Finance Minister Malusi Gigaba, in his maiden Medium-Term Budget Policy Statement (MTBPS) on Wednesday, revealed in an honest and worrying account the extent of South Africa’s fiscal and economic woes.
It now seems inevitable that SA will suffer further downgrades, perhaps even as soon as next month when Moody’s and S&P are next scheduled to review SA’s credit rating. There may be no waiting until after the ANC’s elective conference in December.
GDP growth forecasts were slashed down from 1.3% to 0.7% for 2017.
The revenue shortfall for 2017/18 is expected to be R50.8 billion, for 2018/19 R69.3 billion, and for 2019/20 R89.4 billion. As taxpayers, I’ll let those numbers sink in.
The budget deficit is now expected to be 4.3% of Gross Domestic Product (GDP) compared to the 3.1% originally forecast.
Gross national debt is to increase to 61% of GDP by 2022 with debt-service costs approaching 15% of main budget revenue by 2020/21. Imagine losing 15% of your salary to loan interest every month.
Incredulously, despite the widening budget deficit and debt ratio, government spending is still going to rise by 7.3%pa over the next 3 years. That’s right, SA will need to borrow more money in an attempt to spend its way out of this mess, by trying to stimulate growth, investment and employment. Unfortunately no-one seems to know what the government’s actual plan is in achieving this.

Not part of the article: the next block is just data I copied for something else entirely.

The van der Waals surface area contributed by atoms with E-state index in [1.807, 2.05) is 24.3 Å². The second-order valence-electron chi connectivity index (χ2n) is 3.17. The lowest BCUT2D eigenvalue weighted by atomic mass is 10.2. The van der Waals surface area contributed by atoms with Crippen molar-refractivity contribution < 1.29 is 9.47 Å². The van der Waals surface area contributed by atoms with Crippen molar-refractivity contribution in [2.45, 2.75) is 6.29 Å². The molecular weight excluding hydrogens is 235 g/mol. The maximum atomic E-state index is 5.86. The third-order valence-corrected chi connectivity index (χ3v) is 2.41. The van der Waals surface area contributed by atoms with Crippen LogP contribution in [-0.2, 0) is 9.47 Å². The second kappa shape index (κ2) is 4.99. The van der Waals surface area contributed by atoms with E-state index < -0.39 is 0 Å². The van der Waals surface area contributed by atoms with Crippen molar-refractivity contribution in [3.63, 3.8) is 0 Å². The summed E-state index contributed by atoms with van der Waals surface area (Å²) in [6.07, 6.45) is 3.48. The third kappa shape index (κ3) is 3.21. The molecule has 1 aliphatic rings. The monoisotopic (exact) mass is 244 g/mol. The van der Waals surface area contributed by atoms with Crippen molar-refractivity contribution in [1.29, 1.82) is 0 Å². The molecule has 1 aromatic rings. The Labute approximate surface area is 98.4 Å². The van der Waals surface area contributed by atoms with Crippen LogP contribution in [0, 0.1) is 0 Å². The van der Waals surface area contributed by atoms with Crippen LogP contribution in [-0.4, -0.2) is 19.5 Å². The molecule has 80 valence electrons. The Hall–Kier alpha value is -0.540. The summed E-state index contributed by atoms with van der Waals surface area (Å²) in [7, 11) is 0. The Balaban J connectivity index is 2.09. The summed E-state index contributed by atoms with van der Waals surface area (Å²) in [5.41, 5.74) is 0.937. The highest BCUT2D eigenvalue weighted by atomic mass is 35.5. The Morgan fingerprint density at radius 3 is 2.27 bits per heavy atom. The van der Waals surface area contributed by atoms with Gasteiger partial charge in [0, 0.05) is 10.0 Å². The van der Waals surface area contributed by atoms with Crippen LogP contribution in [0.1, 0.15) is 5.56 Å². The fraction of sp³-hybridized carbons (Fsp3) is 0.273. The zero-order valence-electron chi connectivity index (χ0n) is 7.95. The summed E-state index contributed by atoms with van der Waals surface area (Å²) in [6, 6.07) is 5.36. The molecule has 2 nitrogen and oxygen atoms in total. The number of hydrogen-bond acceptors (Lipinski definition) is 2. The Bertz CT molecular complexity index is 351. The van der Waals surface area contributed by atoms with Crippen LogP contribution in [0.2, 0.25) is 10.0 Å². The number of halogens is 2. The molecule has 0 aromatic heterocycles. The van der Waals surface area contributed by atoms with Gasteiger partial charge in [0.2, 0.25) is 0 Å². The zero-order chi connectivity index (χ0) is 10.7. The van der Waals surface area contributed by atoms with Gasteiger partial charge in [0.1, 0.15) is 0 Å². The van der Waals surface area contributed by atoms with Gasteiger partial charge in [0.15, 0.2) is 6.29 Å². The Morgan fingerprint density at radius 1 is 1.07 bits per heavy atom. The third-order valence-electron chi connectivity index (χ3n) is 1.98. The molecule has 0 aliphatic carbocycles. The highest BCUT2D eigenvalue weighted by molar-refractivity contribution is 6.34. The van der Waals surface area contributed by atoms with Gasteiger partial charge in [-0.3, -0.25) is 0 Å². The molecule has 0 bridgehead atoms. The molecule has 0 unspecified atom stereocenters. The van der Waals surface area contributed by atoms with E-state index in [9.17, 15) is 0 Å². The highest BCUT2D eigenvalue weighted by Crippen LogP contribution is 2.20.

More worryingly, the borrowing and debt forecasts do not even account for a credit downgrade, which would have the crippling effect of making it much more expensive for SA to borrow money.
Following the MTBPS approximately R5.1 billion of SA bonds were dumped by foreign investors on Wednesday, the most in 6 years, according to data from the Johannesburg Stock Exchange (JSE). A downgrade to SA’s local currency debt by either S&P or Moody’s would push SA bonds out of widely used global bond indexes that rely on investment grades only, resulting in forced selling en masse.
The Rand weakened +/- 4% against major currencies: from 18.0 to 18.7 versus GBP, from 13.7 to 14.3 versus USD, and from 16.2 to 16.8 versus EUR. As a result the benchmark FTSE/JSE Africa All Share Index rose 0.6% to a record high. Exporters and companies with significant foreign operations benefit from Rand weakness; these shares are often referred to as “Rand hedges”.
It’s fair to say though that the local stock market is hitting these new highs for all the wrong reasons, especially given its skewed weighting to Rand hedge shares.
Hold onto your hats (and your wallets), it’s going to be a bumpy ride!